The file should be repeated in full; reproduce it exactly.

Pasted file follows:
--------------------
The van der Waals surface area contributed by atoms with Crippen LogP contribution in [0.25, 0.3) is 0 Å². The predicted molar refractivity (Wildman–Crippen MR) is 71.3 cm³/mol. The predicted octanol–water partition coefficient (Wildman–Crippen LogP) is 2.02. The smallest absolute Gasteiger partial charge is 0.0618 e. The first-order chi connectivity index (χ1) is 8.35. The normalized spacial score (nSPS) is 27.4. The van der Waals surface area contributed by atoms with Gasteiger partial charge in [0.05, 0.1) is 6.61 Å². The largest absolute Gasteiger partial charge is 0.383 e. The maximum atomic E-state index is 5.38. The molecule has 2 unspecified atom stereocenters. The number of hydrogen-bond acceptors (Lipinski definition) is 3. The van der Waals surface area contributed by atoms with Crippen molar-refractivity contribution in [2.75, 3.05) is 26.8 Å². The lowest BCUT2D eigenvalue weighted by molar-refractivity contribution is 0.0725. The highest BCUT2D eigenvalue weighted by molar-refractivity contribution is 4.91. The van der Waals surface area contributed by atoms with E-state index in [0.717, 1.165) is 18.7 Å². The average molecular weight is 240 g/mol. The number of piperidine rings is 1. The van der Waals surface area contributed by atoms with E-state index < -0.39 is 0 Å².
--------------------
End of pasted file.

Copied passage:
The van der Waals surface area contributed by atoms with Crippen LogP contribution in [0.25, 0.3) is 0 Å². The predicted molar refractivity (Wildman–Crippen MR) is 71.3 cm³/mol. The predicted octanol–water partition coefficient (Wildman–Crippen LogP) is 2.02. The smallest absolute Gasteiger partial charge is 0.0618 e. The first-order chi connectivity index (χ1) is 8.35. The normalized spacial score (nSPS) is 27.4. The van der Waals surface area contributed by atoms with Gasteiger partial charge in [0.05, 0.1) is 6.61 Å². The largest absolute Gasteiger partial charge is 0.383 e. The maximum atomic E-state index is 5.38. The molecule has 2 unspecified atom stereocenters. The number of hydrogen-bond acceptors (Lipinski definition) is 3. The van der Waals surface area contributed by atoms with Crippen molar-refractivity contribution in [2.75, 3.05) is 26.8 Å². The lowest BCUT2D eigenvalue weighted by molar-refractivity contribution is 0.0725. The highest BCUT2D eigenvalue weighted by molar-refractivity contribution is 4.91. The van der Waals surface area contributed by atoms with E-state index in [0.717, 1.165) is 18.7 Å². The average molecular weight is 240 g/mol. The number of piperidine rings is 1. The van der Waals surface area contributed by atoms with E-state index < -0.39 is 0 Å².